5 December 2019 20:00 - 22:00
The fifth Vertical Atlas event focuses on the implications of AI developments for Chinese city management, political and economic governance, as well as its place in the current Chinese cultural imagination. With presentations by Harvard University anthropologist Shuang Lu Frost and Chen Qiufan (aka Stanley Chen), renowned sci-fi writer.
The program opens with the book launch of Introduction to Comparative Planetology, by Lukáš Likavčan, that presents an analysis of visual cultures of imagining the Earth and the geopolitics of climate emergency. Different figures of the planet - the Planetary, the Globe, the Terrestrial, Earth-without-us and Spectral Earth are compared in order to assess their geopolitical implications.
The most competitive domain in global technology is the development of AI. Many believe that it holds the key to economic, political and technological dominance for the parties managing to wield its power. China stands at the forefront of these developments, in direct competition with various states and tech companies, and is developing a specific, Chinese version of manmade intelligence (a literal translation of the Mandarin phrase for AI) based on the unique techno-political circumstances in the Chinese geo zone.
China is one of the only states to have achieved a near complete integration of state and national cloud-tech platforms - Baidou, Alibaba, Tencent - enabling the mass gathering of data to train AI systems at all levels of society. The resulting governing infrastructure is implemented on all scales of the Chinese digital ecology, and aims to cover material as well as social domains. It incorporates land based and off-shore mining for raw ores and the processing of e-waste, and at the same time aims to bring about a renewable energy economy that is able to cope with the exponential growth of the energy needs of computation.
Chinese cities are continuously being built and rebuilt in an attempt to integrate the latest digital technologies in their infrastructures. Several cities already host a wealth of bots and machine learning systems, capturing data from nested sensors and processors scattered in the urban environment, exemplified by the Alibaba City Brain project.
State sovereignty over cyberspace is implemented through the Golden Shield technology and the Great Cannon, which control what kind of information is accessible, when and where and to whom, in China and beyond, and which manifest as a globally present 'Great Firewall of China'. Within this digital environment, the behaviour of individuals is both measured and influenced by a variety of social ranking systems that contribute data to, as well as implement, the development of different AI solutions.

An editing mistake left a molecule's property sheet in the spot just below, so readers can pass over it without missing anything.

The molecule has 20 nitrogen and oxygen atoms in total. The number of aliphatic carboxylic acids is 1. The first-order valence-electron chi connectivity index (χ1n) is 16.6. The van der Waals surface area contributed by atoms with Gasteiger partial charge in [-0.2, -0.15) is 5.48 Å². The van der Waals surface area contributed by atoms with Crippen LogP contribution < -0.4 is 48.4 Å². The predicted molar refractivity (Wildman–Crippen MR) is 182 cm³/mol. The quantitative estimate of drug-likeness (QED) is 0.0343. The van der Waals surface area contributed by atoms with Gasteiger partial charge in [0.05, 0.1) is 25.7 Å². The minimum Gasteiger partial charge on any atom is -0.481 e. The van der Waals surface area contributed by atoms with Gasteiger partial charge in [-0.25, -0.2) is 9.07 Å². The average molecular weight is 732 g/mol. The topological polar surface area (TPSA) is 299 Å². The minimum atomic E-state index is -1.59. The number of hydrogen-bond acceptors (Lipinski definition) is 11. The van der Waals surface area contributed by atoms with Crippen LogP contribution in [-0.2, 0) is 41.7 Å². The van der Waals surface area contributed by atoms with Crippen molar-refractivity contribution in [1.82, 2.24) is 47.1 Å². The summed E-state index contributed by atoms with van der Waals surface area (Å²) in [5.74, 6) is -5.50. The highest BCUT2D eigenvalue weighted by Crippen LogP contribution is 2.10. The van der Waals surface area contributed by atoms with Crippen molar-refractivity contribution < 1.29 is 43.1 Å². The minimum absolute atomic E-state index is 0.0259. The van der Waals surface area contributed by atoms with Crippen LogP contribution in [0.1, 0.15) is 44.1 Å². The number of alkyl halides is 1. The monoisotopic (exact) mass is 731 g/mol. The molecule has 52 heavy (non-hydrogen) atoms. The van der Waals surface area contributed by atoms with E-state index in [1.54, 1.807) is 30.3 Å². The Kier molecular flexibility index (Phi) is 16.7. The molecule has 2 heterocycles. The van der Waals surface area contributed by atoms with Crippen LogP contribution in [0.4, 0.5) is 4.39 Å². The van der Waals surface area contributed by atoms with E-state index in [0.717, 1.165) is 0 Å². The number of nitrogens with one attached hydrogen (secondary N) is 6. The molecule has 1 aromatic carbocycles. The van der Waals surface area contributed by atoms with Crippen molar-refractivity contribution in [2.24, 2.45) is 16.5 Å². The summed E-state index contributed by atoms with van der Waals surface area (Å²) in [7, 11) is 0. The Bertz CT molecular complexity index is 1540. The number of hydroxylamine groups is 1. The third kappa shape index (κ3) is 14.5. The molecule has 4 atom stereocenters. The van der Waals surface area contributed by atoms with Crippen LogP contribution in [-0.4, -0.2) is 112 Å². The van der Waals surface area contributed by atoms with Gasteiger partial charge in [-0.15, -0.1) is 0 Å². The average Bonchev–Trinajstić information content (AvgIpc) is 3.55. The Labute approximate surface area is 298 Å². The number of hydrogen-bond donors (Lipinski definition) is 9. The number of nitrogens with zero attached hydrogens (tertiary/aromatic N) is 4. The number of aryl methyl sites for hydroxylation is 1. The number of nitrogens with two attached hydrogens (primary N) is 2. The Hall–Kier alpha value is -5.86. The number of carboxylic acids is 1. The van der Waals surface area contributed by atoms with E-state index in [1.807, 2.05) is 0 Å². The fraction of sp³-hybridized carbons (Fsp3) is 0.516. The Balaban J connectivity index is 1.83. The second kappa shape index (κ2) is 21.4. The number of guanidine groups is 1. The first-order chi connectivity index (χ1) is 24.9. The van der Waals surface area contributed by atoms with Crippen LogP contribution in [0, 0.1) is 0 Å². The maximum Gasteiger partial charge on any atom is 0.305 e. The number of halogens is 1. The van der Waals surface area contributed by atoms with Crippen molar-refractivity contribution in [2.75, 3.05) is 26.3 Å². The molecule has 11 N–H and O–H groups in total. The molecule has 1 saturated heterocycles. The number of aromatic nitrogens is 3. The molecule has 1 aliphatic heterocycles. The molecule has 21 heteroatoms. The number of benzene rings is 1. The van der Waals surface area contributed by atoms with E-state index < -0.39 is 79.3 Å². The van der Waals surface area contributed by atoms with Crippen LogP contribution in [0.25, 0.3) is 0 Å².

For certain western sensibilities China is rapidly approaching an ideal type of digital dystopia. Without downplaying the extent to which sophisticated information technologies in China are used to exert control over society, it is also important to recognise how different cultural values relating to the role of the individual and the morals of intelligence shape the role, use and perception of digital technologies.
Chen Qiufan (A.K.A. Stanley Chan) Chinese representative speculative fiction author, translator, curator. Chan is known for his stylistic combination of SF realism and new wave. His works have been translated into many languages and received multiple domestic and international awards. His representative works include Waste Tide, Future Diseases and The Algorithm for Life. Now he's running Thema Mundi Studio on developing Scifi relevant contents.
Shuang L. Frost
Shuang L. Frost is a social anthropologist at Harvard University (Ph.D. candidate, 2020). She works on digital technology, political economy and social policy with a regional focus on China. Employing ethnographic and computational methods, she explores how individuals produce, experience, and moralize technological disruption in their local moral worlds. She is also committed to use her research findings to inform technological design and social policymaking that empower grassroots communities in global technological transformations.
Lukáš Likavčan is a researcher and theorist, writing on philosophy of technology and political ecology. He is a PhD candidate at Department of Environmental Studies, Faculty of Social Sciences, Masaryk University, Brno. Likavčan teaches at Center for Audiovisual Studies FAMU, Prague, and Strelka Institute for Media, Architecture and Design, where he also graduated from The New Normal education programme in 2018. He is a member of display - association for research and collective practice, Prague.
Vertical Atlas is a series of five events that attempt to develop a techno-political cartography, departing from the conceptual model laid out by Benjamin Bratton in _The Stack_. This series aims at investigating specific geozones where the entanglement of different sovereignties surface and different stacks clash. Each event consists of a public programme in Het Nieuwe Instituut and a research lab for invited guests.
This project is initiated by Benjamin Bratton, Leonardo Dellanoce, Arthur Steiner and Klaas Kuitenbrouwer, and is developed and produced by Het Nieuwe Instituut and Hivos Digital Earth.